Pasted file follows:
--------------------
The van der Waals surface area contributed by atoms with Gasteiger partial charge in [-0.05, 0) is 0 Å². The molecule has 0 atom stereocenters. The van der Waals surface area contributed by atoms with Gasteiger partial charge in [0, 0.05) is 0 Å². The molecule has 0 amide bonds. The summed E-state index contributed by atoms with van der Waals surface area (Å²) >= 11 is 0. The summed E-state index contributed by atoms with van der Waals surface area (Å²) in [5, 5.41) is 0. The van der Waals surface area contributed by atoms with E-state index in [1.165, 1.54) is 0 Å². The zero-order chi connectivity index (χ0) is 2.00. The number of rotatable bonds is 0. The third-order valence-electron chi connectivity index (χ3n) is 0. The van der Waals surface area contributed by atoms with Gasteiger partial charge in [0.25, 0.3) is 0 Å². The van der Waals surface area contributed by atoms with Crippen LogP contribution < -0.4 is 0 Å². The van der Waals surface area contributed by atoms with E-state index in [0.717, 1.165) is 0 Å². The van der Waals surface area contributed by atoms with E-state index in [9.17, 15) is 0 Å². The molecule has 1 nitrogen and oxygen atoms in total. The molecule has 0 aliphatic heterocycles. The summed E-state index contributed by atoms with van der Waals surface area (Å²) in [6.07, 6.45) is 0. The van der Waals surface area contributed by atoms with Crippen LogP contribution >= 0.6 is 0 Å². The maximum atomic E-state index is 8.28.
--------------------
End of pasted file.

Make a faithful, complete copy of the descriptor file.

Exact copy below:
The van der Waals surface area contributed by atoms with Gasteiger partial charge in [-0.05, 0) is 0 Å². The molecule has 0 atom stereocenters. The van der Waals surface area contributed by atoms with Gasteiger partial charge in [0, 0.05) is 0 Å². The molecule has 0 amide bonds. The summed E-state index contributed by atoms with van der Waals surface area (Å²) >= 11 is 0. The summed E-state index contributed by atoms with van der Waals surface area (Å²) in [5, 5.41) is 0. The van der Waals surface area contributed by atoms with E-state index in [1.165, 1.54) is 0 Å². The zero-order chi connectivity index (χ0) is 2.00. The number of rotatable bonds is 0. The third-order valence-electron chi connectivity index (χ3n) is 0. The van der Waals surface area contributed by atoms with Gasteiger partial charge in [0.25, 0.3) is 0 Å². The van der Waals surface area contributed by atoms with Crippen LogP contribution < -0.4 is 0 Å². The van der Waals surface area contributed by atoms with E-state index in [0.717, 1.165) is 0 Å². The van der Waals surface area contributed by atoms with E-state index in [9.17, 15) is 0 Å². The molecule has 1 nitrogen and oxygen atoms in total. The molecule has 0 aliphatic heterocycles. The summed E-state index contributed by atoms with van der Waals surface area (Å²) in [6.07, 6.45) is 0. The van der Waals surface area contributed by atoms with Crippen LogP contribution >= 0.6 is 0 Å². The maximum atomic E-state index is 8.28.